Jack of All Trades, Bachelor of …?


Manil S Sodani explores whether the BMS and BMM programmes are really a bang for your bunk as opposed to the conventional BCom and BA degrees

When Darwin described the evolutionary theory, little did he know that by the 21st century, Herbert Spencer’s mantra of the ‘survival of the fittest’ would have extended into the educational space. Each year a rat race breaks out and is generally called admissions period. The finish line seems bleak like the light at the end of a dark tunnel. The runners appear reluctant to give up as they know that slowing down would impact their future irreversibly. The prize being (almost) priceless – a place in the college of your choice! Being one of the many frantic runners in the very same rat race, I know precisely how difficult and exhilarating it can be for any student to pursue a course of their inclination and yearning – a three-year course where a catalytic overhauling of their attitudes and aptitudes would occur. With the advent of new curricula and teaching methodologies in the Indian education system, a plethora of undergraduate courses were introduced in the new millenium that offered an array of new subjects and also a specialisation in a field of your choice such as banking, insurance, finance, management and so on. Not only were these specialisations introduced with the objective to add value to a standard BCom degree, but to also lend a sense of professionalism to it and help students gear up for a corporate life or take over their ‘khandaani businesses’.
In the year 2000, five courses were launched by the University of Mumbai. These unaided courses were Bachelor of Management Studies (BMS), Bachelor of Mass Media (BMM), Bachelor of Banking and Insurance (BBI), Bachelor of Accounting and Finance (BAF) and the Bachelor of Financial Markets (BFM). These courses aim to offer an edge over a standard BCom degree for the commerce stream and a BA degree for the arts stream. This ‘edge’ is offered via a more comprehensive curriculum and pragmatic set of subjects. The subjects are designed to arm students with specialised skill sets which would help them tap specific industry prospects. To illustrate, a BAF student has additional subjects related to finance and accounting applications, in place of import and export trade and so on. This piece aims to shed light on the sharp distinction (and viability) between two courses that are extremely popular and have now become the first choice for those studying in Mumbai.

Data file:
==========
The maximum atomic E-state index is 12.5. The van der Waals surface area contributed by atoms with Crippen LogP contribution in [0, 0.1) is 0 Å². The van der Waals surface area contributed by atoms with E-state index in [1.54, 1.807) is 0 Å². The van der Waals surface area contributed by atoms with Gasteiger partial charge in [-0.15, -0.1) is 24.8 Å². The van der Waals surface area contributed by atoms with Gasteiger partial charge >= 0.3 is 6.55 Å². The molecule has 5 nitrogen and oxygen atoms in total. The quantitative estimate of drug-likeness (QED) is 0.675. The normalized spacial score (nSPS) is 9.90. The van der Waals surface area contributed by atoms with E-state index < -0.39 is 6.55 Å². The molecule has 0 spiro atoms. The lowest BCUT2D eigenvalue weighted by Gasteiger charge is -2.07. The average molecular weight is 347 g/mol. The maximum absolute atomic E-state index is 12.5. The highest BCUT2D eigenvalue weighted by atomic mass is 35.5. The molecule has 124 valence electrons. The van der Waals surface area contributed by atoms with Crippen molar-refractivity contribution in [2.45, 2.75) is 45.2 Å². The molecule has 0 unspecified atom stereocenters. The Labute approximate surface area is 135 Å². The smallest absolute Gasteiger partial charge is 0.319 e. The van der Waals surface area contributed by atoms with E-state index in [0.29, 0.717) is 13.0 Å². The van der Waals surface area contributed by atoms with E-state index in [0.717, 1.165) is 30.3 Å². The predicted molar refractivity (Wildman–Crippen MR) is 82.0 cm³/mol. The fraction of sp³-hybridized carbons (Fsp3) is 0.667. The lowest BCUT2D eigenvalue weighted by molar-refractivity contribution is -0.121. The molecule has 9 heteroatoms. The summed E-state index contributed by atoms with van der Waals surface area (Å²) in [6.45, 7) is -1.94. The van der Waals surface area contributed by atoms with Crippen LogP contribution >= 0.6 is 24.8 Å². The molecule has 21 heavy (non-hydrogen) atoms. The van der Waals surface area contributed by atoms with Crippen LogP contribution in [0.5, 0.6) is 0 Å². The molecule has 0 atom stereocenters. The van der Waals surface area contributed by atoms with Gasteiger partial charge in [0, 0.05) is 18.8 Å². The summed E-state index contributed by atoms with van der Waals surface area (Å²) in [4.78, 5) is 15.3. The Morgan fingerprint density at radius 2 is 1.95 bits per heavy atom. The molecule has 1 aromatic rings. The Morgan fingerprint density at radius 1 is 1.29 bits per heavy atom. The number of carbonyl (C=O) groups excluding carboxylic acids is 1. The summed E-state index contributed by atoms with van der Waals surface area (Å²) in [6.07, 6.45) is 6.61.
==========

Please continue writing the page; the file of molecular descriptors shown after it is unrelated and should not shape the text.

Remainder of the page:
St. Xaviers (wikimerdia, Someone200)

Read on as we have these courses pitched head to head against each other to see who comes out on top; will it be the ‘new’ BMS (14 years old) or the trusty old BCom? The Bachelor of Management Studies programme was launched in 1999-2000 by the University of Mumbai “with an aim to create middle cadre management personnel”. BMS is a three-year degree course spread over six semesters. The course is managed by a mix of permanent and visiting faculties in most colleges. Since there are approximately 40 subjects that students write papers for, faculties tend to be drawn from corporate, industry and service sectors